Doc Holliday’s famous pistol returns to the city of his death

A famous Old West gun is finally returning home to Colorado after a museum bought it in the hopes that it will bring tourism.

The Glenwood Springs Historical Society pulled the trigger and authorized the $84,000 purchase of Doc Holliday’s derringer.

The derringer is one of the few items that is believed to have been in the Hotel Glenwood room where the notorious gunslinger died on November 8, 1887.

The previous owner was Jason Brierly of Vancouver, British Columbia. The society originally planned on renting the gun, but after reviewing it met and voted to buy it, reported the Post Independent.

The derringer was given to Holliday by his common-law wife, Mary Katherine ‘Big Nose Kate’ Horony- Cummings, who was a Hungarian-born prostitute. The handle reads ‘To Doc from Kate.’

It is currently in a safe deposit box until an exhibition can be planned. The society plans to have it on show to the public as soon as possible.

Doc Holliday was one of the Old West’s most notorious gunfighters.

He worked as a dentist and a gambler, and at just 36 years old moved to Glenwood Springs in hopes that vapor caves would help in curing his tuberculosis.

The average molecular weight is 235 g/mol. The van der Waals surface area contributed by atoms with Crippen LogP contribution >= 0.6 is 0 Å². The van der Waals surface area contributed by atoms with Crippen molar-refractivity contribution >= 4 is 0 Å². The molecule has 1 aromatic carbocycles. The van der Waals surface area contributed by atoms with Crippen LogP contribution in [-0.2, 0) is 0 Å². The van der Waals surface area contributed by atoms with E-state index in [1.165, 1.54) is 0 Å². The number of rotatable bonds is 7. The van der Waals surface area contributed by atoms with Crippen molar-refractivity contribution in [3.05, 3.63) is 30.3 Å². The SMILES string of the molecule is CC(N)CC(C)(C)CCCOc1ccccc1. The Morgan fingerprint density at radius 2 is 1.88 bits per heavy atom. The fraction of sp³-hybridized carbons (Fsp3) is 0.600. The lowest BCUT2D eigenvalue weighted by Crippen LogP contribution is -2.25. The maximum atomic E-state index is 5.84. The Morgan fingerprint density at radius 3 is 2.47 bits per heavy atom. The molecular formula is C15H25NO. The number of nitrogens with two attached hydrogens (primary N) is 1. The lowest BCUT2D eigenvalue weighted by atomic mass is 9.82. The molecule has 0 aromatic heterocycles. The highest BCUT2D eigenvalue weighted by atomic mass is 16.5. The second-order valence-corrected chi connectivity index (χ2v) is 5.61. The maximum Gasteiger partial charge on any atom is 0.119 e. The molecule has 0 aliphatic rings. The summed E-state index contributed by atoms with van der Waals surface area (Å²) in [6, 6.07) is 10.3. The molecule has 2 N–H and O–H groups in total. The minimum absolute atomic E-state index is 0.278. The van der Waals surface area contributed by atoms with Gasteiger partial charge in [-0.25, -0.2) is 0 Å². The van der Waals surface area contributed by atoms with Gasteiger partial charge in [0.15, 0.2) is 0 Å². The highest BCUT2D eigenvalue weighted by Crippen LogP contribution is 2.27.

He died in a bed at the Hotel Glenwood from the disease.

Mayor Mike Gamba told the Post Independent: ‘Doc Holiday is a very important character in the history of Glenwood Springs, and we are extremely excited that this piece of history will return to the city where he spent his final days.

‘Along with visiting the cemetery where he is buried, we have no doubt that this will be one more attraction that will draw visitors to Glenwood Springs’.

Historian RW ‘Doc’ Boyle, and other society members pledged contributions on Wednesday night to help repay the lender, and the same night Boyle assessed the gun’s authenticity.

‘The gun is real. There’s no doubt the gun is real,’ he said emotionally.

The derringer is believed to be one of few possessions in the hotel room with Holliday when he passed.

Hotel bartender William G Wells received the gun as partial payment for his funeral, and it remained in his family until it was purchased by a Utah gun dealer in 1968.

The gun was bought again in the early 1980’s by a Tennessee lawyer, then by the current owner in July.